There are a couple of stories this morning about Amazon that focus, in different ways, on the impact that Amazon has on communities that it serves - and, some would argue, exploits. Though, to be clear, it is a picture of mixed blessings and curses.
The New York Times has an extraordinary front page story called "The Amazon Customers Don't See" about the only Amazon distribution facility in New York City. and how it achieved "the impossible during the pandemic":
"With New York’s classic industries suffering mass collapse, the warehouse, called JFK8, absorbed hotel workers, actors, bartenders and dancers, paying nearly $18 an hour. Driven by a new sense of mission to serve customers afraid to shop in person, JFK8 helped Amazon smash shipping records, reach stratospheric sales and book the equivalent of the previous three years’ profits rolled into one.
"That success, speed and agility were possible because Amazon and its founder, Jeff Bezos, had pioneered new ways of mass-managing people through technology, relying on a maze of systems that minimized human contact to grow unconstrained."
However, the Times writes, "In contrast to its precise, sophisticated processing of packages, Amazon’s model for managing people - heavily reliant on metrics, apps and chatbots - was uneven and strained even before the coronavirus arrived, with employees often having to act as their own caseworkers, interviews and records show. Amid the pandemic, Amazon’s system burned through workers, resulted in inadvertent firings and stalled benefits, and impeded communication, casting a shadow over a business success story for the ages."
While Amazon could be herky jerky in its dealings with employees, often lacking consistency and even, sometimes, compassion - some of this is attributed to sheer size and the dizzying acceleration of its offerings - the Times also makes the point that there were many people grateful for the ability to have a steady job at JFK8, and appreciative of benefits that helped them care for their families.
There also seems to be a new appreciation in management that it has to do better, with even Jeff Bezos conceding that in recent public comments.
The Philadelphia Inquirer has an interesting piece about the impact that Amazon can have on the areas it serves - and it isn't just one-day delivery.
"As Amazon expands across the Philadelphia region, it is facing something of a neighborhood revolt against its oldest warehouse in the city," the story says. "The last-mile facility at 4219 Richmond St. has proven to be an unpopular addition to the tight-knit rowhouse section of Bridesburg in the city’s lower Northeast section."
The biggest problems are the traffic the facility generates, and what some locals say is the bad attitude shown by some drivers; neighbors complain that truckers drive too fast, putting residents - especially children - at risk.
The upside is that the facility employs 150 people, and is open around the clock.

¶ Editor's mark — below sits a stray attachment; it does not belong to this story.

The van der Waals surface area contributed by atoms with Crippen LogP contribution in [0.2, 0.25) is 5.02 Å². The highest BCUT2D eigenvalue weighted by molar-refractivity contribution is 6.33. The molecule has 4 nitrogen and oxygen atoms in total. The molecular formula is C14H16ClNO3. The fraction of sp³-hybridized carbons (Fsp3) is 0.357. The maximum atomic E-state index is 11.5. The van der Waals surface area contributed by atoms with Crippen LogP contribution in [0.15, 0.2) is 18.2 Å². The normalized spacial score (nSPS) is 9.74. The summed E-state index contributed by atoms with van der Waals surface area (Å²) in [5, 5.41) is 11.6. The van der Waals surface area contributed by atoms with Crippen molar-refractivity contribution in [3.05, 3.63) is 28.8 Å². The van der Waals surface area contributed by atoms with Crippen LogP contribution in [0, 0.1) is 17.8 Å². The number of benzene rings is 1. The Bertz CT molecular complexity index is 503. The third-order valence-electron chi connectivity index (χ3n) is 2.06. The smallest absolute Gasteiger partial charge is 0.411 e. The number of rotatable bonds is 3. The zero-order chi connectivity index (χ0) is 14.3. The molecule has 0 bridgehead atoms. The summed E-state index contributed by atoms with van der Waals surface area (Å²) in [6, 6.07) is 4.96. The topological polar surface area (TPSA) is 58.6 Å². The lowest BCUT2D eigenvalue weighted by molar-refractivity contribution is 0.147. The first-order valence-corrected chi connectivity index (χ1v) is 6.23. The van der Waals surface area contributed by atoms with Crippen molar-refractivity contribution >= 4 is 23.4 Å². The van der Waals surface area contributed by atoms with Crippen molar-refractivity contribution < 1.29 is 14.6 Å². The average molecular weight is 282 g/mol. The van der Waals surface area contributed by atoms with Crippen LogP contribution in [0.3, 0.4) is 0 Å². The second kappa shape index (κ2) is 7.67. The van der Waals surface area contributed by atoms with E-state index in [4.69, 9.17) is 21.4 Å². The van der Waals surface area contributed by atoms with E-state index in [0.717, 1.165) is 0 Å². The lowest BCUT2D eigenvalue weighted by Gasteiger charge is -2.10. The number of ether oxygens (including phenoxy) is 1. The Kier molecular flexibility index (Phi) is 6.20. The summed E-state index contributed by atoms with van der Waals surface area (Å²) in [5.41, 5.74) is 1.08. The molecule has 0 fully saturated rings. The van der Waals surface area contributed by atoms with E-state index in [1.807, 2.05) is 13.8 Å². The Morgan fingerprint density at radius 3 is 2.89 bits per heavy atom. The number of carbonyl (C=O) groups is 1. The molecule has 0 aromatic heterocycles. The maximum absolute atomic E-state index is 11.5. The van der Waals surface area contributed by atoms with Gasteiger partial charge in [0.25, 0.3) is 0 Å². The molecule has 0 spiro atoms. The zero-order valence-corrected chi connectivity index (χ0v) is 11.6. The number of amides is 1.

The Inquirer notes that this isn't the only neighborhood, nor the only city or state or even country in which Amazon is having this kind of impact.
"Amazon’s growth has been astronomical during the pandemic, both nationally and in the region," the Inquirer writes. "The company posted more than 35,000 job openings in the Philadelphia area last year, compared with 5,000 for the second-biggest advertisers, Lowe’s and Penn Med, according to Burning Glass Technologies. By the end of this year, Amazon will have 57 warehouses across the region, with more than half opening in the last year. Worldwide, Amazon added 500,000 workers in 2020, including 400,000 in the United States, and grew its real estate footprint by a startling 50%, largely to meet growing consumer demands for home deliveries.
"While the largest Amazon warehouses exceed one million square feet, the Bridesburg center comes in at 65,490 square feet. But what counts as small in the Amazon universe can make a big impact on a dense urban neighborhood."
- KC's View:
Paul Stroup, who the Times describes as having "until recently led corporate teams devoted to understanding warehouse workers," suggests that Amazon's human resources division "had nowhere near the focus, rigor and investment of Amazon’s logistical operations," which certainly is a reflection of the company';s priorities.
And, he argues, it doesn't have to be that way: "Amazon can solve pretty much any problem it puts its mind behind," he says.
There's a quote in the Inquirer piece from Andre Woodson, an Amazon spokesperson, in which he says, “Amazon strives to be a great neighbor. We are working with local community leaders and follow all city permits and guidelines to ensure our Amazon site does not disrupt the community.”
I want to believe him, but I'm having trouble. At the end of the day, faced with a choice between traffic that expedites deliveries and keeping the neighbors happy, I'm pretty sure that Amazon - albeit reluctantly, because who wants to tick off the folks next door - is going to disrupt the community.
The thing is, I'm not sure that customers feel any differently. Given a choice between dealing with traffic and rude drivers, or giving up overnight or same-day delivery, I'm reasonably confident that most Amazon shoppers would not choose the latter.
I also wonder how many people in the Bridesburg neighborhood are Amazon Prime members.